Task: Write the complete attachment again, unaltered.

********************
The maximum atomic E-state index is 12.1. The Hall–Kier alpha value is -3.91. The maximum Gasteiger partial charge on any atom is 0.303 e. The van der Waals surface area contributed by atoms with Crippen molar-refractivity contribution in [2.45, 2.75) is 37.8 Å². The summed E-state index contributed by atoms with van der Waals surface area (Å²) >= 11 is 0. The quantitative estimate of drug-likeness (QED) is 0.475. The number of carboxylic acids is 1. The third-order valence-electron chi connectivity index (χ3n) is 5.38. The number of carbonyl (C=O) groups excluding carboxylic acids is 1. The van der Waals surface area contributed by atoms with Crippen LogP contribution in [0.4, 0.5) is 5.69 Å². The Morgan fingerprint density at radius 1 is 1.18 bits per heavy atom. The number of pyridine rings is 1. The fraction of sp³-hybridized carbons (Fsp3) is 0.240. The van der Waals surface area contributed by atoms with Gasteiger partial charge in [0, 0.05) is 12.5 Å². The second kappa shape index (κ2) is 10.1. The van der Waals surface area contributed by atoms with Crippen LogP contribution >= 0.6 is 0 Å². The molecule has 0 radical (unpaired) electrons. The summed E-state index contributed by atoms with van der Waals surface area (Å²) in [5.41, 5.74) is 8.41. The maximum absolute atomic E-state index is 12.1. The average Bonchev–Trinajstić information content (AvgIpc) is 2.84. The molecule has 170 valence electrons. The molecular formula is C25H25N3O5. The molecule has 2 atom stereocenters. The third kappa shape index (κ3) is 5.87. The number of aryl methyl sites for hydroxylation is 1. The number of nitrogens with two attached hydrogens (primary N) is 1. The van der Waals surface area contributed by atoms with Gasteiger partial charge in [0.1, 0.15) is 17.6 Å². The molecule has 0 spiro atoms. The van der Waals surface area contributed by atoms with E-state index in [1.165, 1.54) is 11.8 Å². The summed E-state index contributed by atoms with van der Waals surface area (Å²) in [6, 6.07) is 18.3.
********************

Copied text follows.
The maximum atomic E-state index is 12.1. The Hall–Kier alpha value is -3.91. The maximum Gasteiger partial charge on any atom is 0.303 e. The van der Waals surface area contributed by atoms with Crippen molar-refractivity contribution in [2.45, 2.75) is 37.8 Å². The summed E-state index contributed by atoms with van der Waals surface area (Å²) >= 11 is 0. The quantitative estimate of drug-likeness (QED) is 0.475. The number of carboxylic acids is 1. The third-order valence-electron chi connectivity index (χ3n) is 5.38. The number of carbonyl (C=O) groups excluding carboxylic acids is 1. The van der Waals surface area contributed by atoms with Crippen LogP contribution in [0.4, 0.5) is 5.69 Å². The Morgan fingerprint density at radius 1 is 1.18 bits per heavy atom. The number of pyridine rings is 1. The fraction of sp³-hybridized carbons (Fsp3) is 0.240. The van der Waals surface area contributed by atoms with Gasteiger partial charge in [0, 0.05) is 12.5 Å². The second kappa shape index (κ2) is 10.1. The van der Waals surface area contributed by atoms with Crippen LogP contribution >= 0.6 is 0 Å². The molecule has 0 radical (unpaired) electrons. The summed E-state index contributed by atoms with van der Waals surface area (Å²) in [5.41, 5.74) is 8.41. The maximum absolute atomic E-state index is 12.1. The average Bonchev–Trinajstić information content (AvgIpc) is 2.84. The molecule has 170 valence electrons. The molecular formula is C25H25N3O5. The molecule has 2 atom stereocenters. The third kappa shape index (κ3) is 5.87. The number of aryl methyl sites for hydroxylation is 1. The number of nitrogens with two attached hydrogens (primary N) is 1. The van der Waals surface area contributed by atoms with Gasteiger partial charge in [0.1, 0.15) is 17.6 Å². The molecule has 0 spiro atoms. The van der Waals surface area contributed by atoms with E-state index in [1.165, 1.54) is 11.8 Å². The summed E-state index contributed by atoms with van der Waals surface area (Å²) in [6, 6.07) is 18.3.